Shift Work Boosts Diabetes Risk Among Black Women

the Renal and Urology News take:

The risk of type 2 diabetes is higher among African American women working the night shift, according to a recent analysis of the Black Women’s Health Study. The more years spent performing shift work, the greater the hazards.

The results could not be fully explained by obesity and other lifestyle factors. Investigators are currently exploring the role of genetics.

The findings, published in Diabetologia, are similar to results from the Nurses’ Health Study, which examined diabetes risk in Caucasian female nurses performing shift work.

Physicians should discuss the potential consequences of working the night shift, such as disruption of circadian rhythms or few sleep hours, with their patients, who may be able to adjust their work hours and/or get more sleep.

For the current study, the researchers analyzed results from 28,041 black women, 38% of whom had worked night-shift jobs. Between 2005 and 2013, a total of 1786 women older than age 30 reported a new diagnosis of type 2 diabetes.

After adjusting for a variety of factors, the risk of diabetes was still 23% higher for women who performed shift work for 10 or more years and 22% higher for those who ever worked the night shift.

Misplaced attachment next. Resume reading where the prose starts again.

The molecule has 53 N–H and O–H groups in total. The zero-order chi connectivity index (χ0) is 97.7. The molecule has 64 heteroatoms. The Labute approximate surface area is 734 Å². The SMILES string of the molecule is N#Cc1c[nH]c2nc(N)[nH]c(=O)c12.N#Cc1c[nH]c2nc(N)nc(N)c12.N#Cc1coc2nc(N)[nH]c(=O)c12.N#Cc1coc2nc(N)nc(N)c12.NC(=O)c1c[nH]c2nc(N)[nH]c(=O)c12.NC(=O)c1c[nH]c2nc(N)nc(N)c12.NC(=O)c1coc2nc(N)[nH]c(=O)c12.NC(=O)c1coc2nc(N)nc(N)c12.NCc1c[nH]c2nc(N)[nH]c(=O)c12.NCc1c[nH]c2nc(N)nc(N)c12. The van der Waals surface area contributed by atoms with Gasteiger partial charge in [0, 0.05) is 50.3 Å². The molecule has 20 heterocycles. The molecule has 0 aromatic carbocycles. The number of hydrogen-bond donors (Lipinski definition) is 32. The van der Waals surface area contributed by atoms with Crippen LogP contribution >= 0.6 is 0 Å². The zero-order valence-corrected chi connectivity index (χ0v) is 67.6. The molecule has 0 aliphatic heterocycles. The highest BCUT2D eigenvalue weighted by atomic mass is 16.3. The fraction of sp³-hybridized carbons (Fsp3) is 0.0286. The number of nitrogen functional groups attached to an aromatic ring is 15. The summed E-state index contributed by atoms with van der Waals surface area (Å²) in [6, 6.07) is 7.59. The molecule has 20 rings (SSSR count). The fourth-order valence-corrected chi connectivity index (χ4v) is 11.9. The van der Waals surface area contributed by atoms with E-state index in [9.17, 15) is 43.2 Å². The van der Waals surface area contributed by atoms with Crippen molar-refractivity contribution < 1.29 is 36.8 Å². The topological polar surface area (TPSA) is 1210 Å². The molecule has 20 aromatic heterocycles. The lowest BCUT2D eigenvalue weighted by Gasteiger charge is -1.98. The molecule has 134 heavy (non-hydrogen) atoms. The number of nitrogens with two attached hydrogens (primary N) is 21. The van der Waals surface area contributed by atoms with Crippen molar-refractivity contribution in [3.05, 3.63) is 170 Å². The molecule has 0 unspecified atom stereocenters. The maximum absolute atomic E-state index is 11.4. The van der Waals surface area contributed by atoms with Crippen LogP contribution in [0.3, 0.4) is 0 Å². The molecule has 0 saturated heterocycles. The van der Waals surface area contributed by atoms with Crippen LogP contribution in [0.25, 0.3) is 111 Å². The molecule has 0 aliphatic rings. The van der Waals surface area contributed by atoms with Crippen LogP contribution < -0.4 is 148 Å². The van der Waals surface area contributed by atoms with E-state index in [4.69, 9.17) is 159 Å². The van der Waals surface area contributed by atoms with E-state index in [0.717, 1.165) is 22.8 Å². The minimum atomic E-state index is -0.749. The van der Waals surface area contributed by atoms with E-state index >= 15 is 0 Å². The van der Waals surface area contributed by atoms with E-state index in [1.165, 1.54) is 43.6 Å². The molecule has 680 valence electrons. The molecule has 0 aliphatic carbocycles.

Black, female shift workers younger than age 50 appeared the most likely to develop diabetes, but this could be a statistical difference rather than a clinical one.

Black-African-American-woman-nurse-shift-work
The risk of diabetes was 22% higher for African American women who had ever worked the night shift.
Working the night shift raises the risk of developing type 2 diabetes among African American women, a new study finds.

"Our findings from the Black Women's Health Study contribute to the observational literature that consistently demonstrates a relationship between disruption of circadian rhythms and long-lasting adverse effects on metabolism, such as obesity and type 2 diabetes mellitus," lead author Dr. Varsha G. Vimalananda (Boston University School of Medicine, Massachusetts) told Medscape Medical News.

She advised, "Clinicians should discuss the adverse metabolic consequences of shift work and sleep disruption and sleep loss in general with patients, [who] may have some choices…

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